By Trevor Busch
After the presence of bovine tuberculosis was detected in a cow shipped to the U.S., more than 30 ranches near CFB Suffield remain under quarantine as Canadian food safety officials continue to test for the disease.
Addressing the issue in the House of Commons on Nov. 1, Bow River MP Martin Shields questioned the government about a hard timeline on when cattle producers can expect to have the present quarantines lifted.
“Mr. Speaker, ranchers in southern Alberta are reeling from a recent outbreak of bovine tuberculosis, and there is no resolution in sight. CFIA has been on the ground investigating, but there is no clear answer on how long it will be before the quarantines are lifted. In difficult economic times, ranchers need to know when they can get their cattle to market. They get one payday a year. What will the Minister of Health do to ensure that there are enough inspectors on the ground to get answers as soon as possible, to limit the economic losses for these farm families?”
Bovine TB is a chronic, contagious bacterial disease that in advanced stages presents as weight loss, fever and hacking cough. It can spread to humans, according to a Canadian Food Inspection Agency (CFIA) fact sheet, though that is considered rare in countries like Canada which have eradication programs. The United States Department of Agriculture reported the case of bovine TB to Canada in September after the disease was found in a slaughtered cow from a ranch near Jenner, Alta., located northeast of Brooks.
Jean-Claude Poissant, Parliamentary Secretary to the Minister of Agriculture and Agri-Food, was non-committal in responding to Shields’ desire for a timeline on the matter.
“Mr. Speaker, our government is committed to protecting the health of Canadian families and of animals. To meet that commitment our department is investigating the matter. As a control measure we have restricted the movement of all animals that could be affected. In all cases of reportable disease, the objective is to minimize the impact on our producers while respecting our domestic and international obligations.”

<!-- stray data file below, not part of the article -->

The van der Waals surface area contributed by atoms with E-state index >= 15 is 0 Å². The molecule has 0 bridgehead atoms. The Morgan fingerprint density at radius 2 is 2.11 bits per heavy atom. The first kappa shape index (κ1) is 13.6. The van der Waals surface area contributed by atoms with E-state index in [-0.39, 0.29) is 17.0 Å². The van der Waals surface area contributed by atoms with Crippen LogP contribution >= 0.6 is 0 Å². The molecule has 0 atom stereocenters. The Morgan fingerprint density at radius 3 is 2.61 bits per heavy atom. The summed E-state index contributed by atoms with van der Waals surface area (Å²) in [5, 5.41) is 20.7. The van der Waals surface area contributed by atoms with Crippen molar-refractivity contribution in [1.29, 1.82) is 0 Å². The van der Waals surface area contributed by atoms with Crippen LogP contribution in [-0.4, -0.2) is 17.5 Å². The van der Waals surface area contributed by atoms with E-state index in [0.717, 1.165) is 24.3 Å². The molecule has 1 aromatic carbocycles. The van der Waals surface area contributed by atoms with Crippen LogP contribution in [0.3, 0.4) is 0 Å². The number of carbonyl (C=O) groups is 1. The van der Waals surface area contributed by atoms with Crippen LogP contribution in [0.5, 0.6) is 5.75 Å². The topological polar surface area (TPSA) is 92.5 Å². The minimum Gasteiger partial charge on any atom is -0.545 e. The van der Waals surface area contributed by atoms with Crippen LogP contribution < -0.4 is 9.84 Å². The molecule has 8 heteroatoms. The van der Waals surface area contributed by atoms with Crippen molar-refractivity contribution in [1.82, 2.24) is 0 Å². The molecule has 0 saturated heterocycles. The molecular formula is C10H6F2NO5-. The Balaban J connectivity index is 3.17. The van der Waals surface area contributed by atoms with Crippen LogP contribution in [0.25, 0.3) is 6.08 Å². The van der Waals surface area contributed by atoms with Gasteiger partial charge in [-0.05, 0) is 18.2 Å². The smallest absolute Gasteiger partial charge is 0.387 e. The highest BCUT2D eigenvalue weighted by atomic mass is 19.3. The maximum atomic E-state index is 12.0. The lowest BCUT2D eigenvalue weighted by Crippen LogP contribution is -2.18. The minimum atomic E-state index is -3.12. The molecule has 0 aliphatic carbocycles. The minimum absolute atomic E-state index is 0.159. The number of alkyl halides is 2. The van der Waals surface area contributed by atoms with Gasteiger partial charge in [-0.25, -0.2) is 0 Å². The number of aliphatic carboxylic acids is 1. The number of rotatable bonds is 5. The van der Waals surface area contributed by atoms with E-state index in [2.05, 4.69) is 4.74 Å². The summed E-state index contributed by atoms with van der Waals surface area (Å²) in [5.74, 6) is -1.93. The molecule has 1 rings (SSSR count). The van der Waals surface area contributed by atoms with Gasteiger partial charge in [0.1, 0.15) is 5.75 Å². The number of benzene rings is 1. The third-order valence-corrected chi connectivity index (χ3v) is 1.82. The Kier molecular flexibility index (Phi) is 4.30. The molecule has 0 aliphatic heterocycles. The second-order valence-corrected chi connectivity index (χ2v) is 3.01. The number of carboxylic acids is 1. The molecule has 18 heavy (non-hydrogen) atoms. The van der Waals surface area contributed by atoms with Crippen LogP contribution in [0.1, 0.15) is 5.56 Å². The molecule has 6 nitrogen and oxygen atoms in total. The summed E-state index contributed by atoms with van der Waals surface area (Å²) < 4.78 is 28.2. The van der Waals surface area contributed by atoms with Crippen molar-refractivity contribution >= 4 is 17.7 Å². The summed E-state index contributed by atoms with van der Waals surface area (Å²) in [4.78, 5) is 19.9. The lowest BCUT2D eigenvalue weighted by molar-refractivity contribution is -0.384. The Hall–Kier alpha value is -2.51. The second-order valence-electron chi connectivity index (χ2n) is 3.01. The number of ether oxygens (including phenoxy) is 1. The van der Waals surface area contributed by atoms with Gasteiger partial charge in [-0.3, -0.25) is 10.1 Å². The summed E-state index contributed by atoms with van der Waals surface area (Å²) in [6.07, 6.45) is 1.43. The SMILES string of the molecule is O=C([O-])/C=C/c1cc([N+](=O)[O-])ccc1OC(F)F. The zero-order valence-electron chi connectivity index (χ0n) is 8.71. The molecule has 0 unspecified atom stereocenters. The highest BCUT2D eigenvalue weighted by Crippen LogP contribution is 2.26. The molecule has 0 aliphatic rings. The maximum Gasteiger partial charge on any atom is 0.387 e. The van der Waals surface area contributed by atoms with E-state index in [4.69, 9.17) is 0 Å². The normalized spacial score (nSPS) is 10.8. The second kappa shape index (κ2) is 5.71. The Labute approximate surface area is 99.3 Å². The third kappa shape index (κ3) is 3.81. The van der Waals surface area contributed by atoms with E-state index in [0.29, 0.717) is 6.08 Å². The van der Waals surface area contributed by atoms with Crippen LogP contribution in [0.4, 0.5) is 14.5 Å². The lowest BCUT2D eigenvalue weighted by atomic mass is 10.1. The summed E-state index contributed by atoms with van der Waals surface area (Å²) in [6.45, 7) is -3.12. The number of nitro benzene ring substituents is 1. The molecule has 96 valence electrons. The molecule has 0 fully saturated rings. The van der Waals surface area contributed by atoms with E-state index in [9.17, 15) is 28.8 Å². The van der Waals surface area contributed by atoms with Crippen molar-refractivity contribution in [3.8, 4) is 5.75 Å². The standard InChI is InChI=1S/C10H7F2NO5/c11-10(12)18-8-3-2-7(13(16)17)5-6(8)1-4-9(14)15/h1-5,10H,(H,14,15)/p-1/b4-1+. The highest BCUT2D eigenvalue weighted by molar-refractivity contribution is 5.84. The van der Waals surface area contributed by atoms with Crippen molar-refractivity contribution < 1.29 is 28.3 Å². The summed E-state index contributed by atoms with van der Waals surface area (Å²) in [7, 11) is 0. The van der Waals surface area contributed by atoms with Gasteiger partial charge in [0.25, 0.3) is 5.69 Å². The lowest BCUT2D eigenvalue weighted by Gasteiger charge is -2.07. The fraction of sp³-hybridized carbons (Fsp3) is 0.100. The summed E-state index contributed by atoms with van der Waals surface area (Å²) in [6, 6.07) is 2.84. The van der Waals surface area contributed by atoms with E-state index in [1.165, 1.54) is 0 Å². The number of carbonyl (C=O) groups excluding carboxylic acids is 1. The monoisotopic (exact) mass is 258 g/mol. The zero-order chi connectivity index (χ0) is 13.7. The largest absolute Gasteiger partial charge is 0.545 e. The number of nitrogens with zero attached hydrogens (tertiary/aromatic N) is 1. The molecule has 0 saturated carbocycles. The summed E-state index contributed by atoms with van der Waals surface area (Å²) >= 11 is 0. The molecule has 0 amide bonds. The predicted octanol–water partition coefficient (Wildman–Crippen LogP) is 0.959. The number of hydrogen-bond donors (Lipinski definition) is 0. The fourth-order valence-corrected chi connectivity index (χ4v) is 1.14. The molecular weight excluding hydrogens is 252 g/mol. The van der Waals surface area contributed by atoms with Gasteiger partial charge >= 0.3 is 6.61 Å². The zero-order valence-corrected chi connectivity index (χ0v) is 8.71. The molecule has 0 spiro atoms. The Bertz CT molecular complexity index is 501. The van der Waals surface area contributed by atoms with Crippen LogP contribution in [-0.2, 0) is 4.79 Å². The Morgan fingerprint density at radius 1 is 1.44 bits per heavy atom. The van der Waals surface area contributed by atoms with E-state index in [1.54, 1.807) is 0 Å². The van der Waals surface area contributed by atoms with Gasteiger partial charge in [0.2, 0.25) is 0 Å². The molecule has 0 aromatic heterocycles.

MP John Barlow, representing the riding of Foothills, demanded more answers from the Trudeau government regarding when they can expect to see progress on the issue, as farm families have been left in limbo.
“Mr. Speaker, more than 30 ranch families in southern Alberta are facing devastating news: they cannot sell their cattle. This could not have happened at a worse possible time. They have fall contracts, but this quarantine is preventing them from selling their calves. Ranch families in southern Alberta are facing more than $5 million in losses, but this will reverberate throughout the industry. Processing plants, feedlots, and trucking companies in southern Alberta will all feel the impact. Time is of the essence on this issue. What action is the minister taking to help the cattle ranchers in southern Alberta?”
Poissant was still unwilling to be pinned down to any time frame, but stated the government was taking all appropriate measures to address the issue.
“As I just stated, as a control measure we are restricting the movement of all animals that could be affected. In all cases of reportable disease, the objective is to minimize the impact on our producers while respecting our domestic and international obligations. We are taking appropriate action to protect the health of Canadians and Canadian livestock, while retaining access to our international markets.”
Bovine TB is a reportable disease in Canada and has been subject to a mandatory national eradication program since 1923. The CFIA indicates Canada is considered to be officially free of the disease, although isolated cases may occur.
The most recent case of bovine TB detected in Canada was five years ago in British Columbia. Livestock producers are eligible for compensation if animals are ordered to be destroyed.
More recent reports have indicated the CFIA’s investigation has expanded into southwestern Saskatchewan, where other ranches have now been quarantined pending inspection.